The COVID=19 virus should have and end-point. Just as nothing good lasts forever, we can assume nothing bad lasts forever, although when you’re in the middle of it, sometimes it feels like forever.
As of this writing, the coronavirus is actually in its beginning stages. You may have heard some experts refer to this virus as the COVID-19 virus, which is actually more specific to this disease. There are more than one type of coronavirus, and this is one of them. For this article, the names may be used interchangeably (just as they are in the current press).
A disease does not have to infect the entire planet to be considered a pandemic. A pandemic is usually used in the context of a disease that spreads and covers very large areas or territories, and has the unfortunate characteristic of being easily spread from human to human. In basic terms, the World Health Organization defines a pandemic as the worldwide spread of a new disease.
Calling a disease a pandemic is not an indication of the severity of the disease – the word is more of an indication of the virus covering a large region while spreading quickly.
Although WHO has not officially declared the virus spread as an pandemic, if you interview experts one-on-one you will find they mostly agree that this coronavirus is a pandemic. On the other side of the coin, by definition, the common cold is one of the coronaviruses, and no one is in a panic about that. You might say that the original virus has “settled down” into its current form as the common cold, which goes around and around during flu and cold season.
There are two other viruses that have crossed over from animals to humans (which is how these coronaviruses originate). After SARS (Severe Acute Respiratory Syndrome) spread to many countries and was snuffed out after approximately 8,000 cases and close to 800 deaths. It too was spread from person-to-person.
Another coronavirus, first reported in Saudi Arabia in 2012 was MERS (Middle East Respiratory Syndrome), and it also spread to other countries including the United States. About three out of four people who developed the illness have died. It’s important to note that only two people in the United States were ever diagnosed with MERS and it is still being monitored by the CDC (Center for Disease Control).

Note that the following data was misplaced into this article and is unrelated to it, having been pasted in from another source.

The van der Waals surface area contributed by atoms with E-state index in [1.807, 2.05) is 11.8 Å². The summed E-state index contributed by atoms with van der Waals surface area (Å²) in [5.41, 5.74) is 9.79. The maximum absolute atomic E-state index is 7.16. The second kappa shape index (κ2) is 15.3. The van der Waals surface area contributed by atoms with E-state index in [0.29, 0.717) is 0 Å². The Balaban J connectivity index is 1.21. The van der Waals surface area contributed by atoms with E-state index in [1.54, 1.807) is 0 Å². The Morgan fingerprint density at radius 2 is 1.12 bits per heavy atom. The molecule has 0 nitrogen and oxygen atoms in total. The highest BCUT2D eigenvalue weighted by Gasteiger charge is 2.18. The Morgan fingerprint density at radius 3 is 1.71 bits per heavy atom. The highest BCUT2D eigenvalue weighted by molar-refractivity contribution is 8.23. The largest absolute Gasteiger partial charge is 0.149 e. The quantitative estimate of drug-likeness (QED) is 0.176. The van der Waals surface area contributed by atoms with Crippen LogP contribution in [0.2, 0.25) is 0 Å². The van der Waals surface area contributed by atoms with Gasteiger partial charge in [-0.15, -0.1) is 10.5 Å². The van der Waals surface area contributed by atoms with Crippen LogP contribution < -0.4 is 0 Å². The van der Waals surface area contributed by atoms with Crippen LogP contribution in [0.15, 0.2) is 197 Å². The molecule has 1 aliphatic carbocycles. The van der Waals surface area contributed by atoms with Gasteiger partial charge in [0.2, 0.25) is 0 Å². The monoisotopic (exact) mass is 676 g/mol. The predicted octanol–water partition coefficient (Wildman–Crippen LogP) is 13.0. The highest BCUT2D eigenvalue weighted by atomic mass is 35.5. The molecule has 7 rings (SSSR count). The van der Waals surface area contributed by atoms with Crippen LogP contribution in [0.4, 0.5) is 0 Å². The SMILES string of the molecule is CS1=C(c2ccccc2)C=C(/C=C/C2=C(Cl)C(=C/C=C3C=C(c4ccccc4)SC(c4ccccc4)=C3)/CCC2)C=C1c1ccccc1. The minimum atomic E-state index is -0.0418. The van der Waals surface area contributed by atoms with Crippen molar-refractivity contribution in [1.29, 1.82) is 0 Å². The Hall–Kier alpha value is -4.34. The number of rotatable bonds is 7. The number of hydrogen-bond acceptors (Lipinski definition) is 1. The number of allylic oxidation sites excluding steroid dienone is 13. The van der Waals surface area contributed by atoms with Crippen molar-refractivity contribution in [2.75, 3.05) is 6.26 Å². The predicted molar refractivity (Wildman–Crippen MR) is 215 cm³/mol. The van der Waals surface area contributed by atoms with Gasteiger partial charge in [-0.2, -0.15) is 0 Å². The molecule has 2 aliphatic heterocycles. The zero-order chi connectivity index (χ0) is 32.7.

The word” infodemic” has arisen to describe the lack of accurate information regarding COVID-19 – what it is, how it spreads, how to safeguard against it, and so on. Anytime a new virus is discovered it is only natural that there are more questions than answers. Because we are more at the beginning of the spread of this coronavirus than the end, more information is coming out each and every day.
If someone could develop an algorithm that could accurately predict when a pandemic will end, they should be given the Nobel Peace Prize, at a minimum. There is no such person, but some medical professionals with experience can – and do – provide some insights into this.
I personally spoke to a doctor who was on the task force for the Middle East Respiratory Syndrome (MERS). He said that generally speaking, a virus such as this begins to die out after 60% of the population has encountered it (which doesn’t mean they died from it, because remember there are also mild cases). After a time, the spread begins to calm down because many people won’t contract the virus for a second time. Less people infected equals less chance for it to spread, and eventually it dies out.
Of course, there are no guarantees, but there is hope that COVID-19 will have an end-point.
We just hope it’s sooner rather than later.